On May 5, he discussed the attributes and challenges of nuclear power at the weekly Stanford Energy Seminar. According to Richter, nuclear energy as a source of electricity is growing worldwide and should be a major component of U.S. energy policy as well. "The consequences are 100 years from now, but the most effective time to start working on this is now," he added.
Opponents of nuclear energy cite four main issues: cost, radiation and accident potential, waste disposal and the risk of weapons proliferation, Richter said. But compared to oil or coal, nuclear power produces the same amount of electricity for less money and emits no greenhouse gases. And while concerns over storing radioactive wastes and weapons proliferation are founded, Richter said, it's time for America to go green by expanding nuclear energy.
You may also view part of the lecture here:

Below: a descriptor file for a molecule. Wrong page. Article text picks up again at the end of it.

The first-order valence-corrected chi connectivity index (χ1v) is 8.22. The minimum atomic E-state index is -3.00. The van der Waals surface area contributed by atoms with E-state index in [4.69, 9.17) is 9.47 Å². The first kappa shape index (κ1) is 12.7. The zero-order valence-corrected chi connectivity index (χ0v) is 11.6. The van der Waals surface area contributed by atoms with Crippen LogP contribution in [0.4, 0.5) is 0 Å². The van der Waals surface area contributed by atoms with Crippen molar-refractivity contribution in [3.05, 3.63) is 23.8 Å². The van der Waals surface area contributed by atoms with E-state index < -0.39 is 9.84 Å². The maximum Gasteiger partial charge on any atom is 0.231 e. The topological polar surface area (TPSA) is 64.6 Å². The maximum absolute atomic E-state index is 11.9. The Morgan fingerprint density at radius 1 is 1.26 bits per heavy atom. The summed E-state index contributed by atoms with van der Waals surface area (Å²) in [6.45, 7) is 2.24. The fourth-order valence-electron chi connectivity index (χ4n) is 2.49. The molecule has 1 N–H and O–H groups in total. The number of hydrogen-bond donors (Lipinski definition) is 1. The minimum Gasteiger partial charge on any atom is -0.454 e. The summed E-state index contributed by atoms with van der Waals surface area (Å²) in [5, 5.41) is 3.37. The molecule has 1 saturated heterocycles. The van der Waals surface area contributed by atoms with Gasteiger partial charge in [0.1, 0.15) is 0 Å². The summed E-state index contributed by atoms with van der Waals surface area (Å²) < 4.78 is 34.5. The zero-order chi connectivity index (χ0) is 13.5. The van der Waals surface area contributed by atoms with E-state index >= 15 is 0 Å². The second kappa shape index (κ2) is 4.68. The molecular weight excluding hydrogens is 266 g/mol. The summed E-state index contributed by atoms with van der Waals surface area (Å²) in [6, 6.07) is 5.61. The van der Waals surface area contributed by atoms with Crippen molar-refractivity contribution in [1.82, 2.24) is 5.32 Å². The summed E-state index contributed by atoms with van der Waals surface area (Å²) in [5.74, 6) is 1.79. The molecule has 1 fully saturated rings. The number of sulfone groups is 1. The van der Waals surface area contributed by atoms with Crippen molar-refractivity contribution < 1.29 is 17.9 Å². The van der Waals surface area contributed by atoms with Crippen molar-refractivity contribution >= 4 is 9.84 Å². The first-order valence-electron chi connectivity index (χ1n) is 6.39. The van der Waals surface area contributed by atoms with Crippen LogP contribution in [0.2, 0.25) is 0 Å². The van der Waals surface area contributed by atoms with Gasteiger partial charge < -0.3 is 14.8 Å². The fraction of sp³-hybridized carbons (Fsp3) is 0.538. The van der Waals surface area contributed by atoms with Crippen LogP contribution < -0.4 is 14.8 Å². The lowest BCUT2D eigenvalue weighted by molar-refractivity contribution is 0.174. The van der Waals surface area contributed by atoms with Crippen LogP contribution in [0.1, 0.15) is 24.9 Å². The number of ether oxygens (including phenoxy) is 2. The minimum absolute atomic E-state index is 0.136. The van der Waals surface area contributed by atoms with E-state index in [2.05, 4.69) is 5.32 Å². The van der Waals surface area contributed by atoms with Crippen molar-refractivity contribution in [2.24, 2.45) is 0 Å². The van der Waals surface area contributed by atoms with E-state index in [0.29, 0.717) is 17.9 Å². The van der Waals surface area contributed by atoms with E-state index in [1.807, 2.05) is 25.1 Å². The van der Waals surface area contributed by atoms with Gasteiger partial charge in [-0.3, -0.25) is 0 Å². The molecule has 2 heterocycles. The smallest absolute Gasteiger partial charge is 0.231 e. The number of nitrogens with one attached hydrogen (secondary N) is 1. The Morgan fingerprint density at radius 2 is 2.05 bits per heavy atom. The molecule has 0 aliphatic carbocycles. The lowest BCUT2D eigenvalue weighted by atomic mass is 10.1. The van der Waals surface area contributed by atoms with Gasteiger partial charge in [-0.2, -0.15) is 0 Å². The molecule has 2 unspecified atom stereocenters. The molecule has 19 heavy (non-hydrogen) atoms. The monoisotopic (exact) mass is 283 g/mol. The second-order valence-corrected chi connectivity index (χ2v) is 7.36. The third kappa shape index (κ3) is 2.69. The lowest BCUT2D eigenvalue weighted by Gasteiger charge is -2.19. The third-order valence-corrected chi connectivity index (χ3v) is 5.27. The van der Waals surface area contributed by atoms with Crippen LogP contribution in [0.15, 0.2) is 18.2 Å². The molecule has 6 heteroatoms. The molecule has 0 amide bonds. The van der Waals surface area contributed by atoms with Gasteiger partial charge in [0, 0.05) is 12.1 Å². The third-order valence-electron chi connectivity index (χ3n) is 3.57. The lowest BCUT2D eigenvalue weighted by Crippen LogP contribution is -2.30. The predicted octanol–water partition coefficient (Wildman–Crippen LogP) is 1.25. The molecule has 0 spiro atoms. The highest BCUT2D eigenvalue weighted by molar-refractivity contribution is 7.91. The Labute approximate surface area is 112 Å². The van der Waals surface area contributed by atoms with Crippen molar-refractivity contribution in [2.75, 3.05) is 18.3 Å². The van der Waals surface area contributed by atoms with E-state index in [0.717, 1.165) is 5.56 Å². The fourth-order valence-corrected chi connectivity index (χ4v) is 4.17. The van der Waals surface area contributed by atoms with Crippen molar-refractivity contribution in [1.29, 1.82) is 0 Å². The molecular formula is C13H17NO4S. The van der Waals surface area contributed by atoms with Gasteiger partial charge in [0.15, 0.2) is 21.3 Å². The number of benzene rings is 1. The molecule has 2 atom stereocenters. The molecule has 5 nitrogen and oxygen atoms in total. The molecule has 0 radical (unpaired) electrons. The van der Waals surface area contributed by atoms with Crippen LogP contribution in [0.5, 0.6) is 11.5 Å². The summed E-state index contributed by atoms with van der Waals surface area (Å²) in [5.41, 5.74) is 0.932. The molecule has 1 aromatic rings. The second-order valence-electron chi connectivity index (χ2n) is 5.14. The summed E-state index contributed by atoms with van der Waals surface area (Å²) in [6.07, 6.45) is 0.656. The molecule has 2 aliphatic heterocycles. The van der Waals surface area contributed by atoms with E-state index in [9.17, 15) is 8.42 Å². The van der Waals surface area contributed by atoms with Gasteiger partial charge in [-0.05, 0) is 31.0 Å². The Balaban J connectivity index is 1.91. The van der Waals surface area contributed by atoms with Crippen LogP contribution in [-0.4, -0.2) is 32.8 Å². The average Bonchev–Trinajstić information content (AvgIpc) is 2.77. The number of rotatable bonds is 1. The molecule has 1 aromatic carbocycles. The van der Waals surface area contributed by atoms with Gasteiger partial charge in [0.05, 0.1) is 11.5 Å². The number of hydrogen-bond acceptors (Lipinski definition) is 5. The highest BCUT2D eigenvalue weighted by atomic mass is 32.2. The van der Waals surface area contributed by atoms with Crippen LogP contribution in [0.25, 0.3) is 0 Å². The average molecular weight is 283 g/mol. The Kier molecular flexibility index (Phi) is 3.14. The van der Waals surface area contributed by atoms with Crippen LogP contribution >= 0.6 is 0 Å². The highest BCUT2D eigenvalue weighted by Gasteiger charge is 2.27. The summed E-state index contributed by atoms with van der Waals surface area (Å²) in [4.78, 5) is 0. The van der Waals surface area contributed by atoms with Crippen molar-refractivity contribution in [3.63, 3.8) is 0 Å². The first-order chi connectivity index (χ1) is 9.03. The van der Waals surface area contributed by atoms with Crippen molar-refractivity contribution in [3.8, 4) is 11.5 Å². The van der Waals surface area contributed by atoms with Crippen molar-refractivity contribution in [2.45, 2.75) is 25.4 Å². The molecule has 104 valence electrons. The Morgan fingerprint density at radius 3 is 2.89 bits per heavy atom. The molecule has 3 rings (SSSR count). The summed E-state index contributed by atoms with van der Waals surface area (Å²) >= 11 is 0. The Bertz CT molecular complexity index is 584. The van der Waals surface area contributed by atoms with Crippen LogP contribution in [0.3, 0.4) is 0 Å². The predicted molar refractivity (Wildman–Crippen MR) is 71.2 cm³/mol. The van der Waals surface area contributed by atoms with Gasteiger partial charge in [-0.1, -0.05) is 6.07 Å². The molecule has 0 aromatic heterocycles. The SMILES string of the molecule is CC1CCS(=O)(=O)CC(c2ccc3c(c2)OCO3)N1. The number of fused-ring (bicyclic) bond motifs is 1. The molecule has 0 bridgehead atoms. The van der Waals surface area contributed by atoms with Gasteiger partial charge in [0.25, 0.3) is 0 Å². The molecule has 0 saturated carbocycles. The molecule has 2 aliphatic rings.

The nuclear waste issue is the biggest hurdle against nuclear power plants. But we need to look at what kind of waste being generated by what kind of plants, and how much. Breeder reactors, if we ever get one, will generate so much less waste than current reactors. There were also a lot of research done in transmuting these radioactive waste to generate something less long-lived. But many of these line of studies were stopped in the late 80's and 90's once nuclear power became a dirty word in the US. So the high cost of producing these facilities now is definitely due to inaction, and the lack of interest in solving this problem. And all this was going on while other parts of the world such as Europe and Japan, continue to invest heavily in nuclear energy AND continue to be the ones with the knowledge and skill in this area. As a result, it is taking a huge amount of effort to restart this field right now in the US, especially at various universities.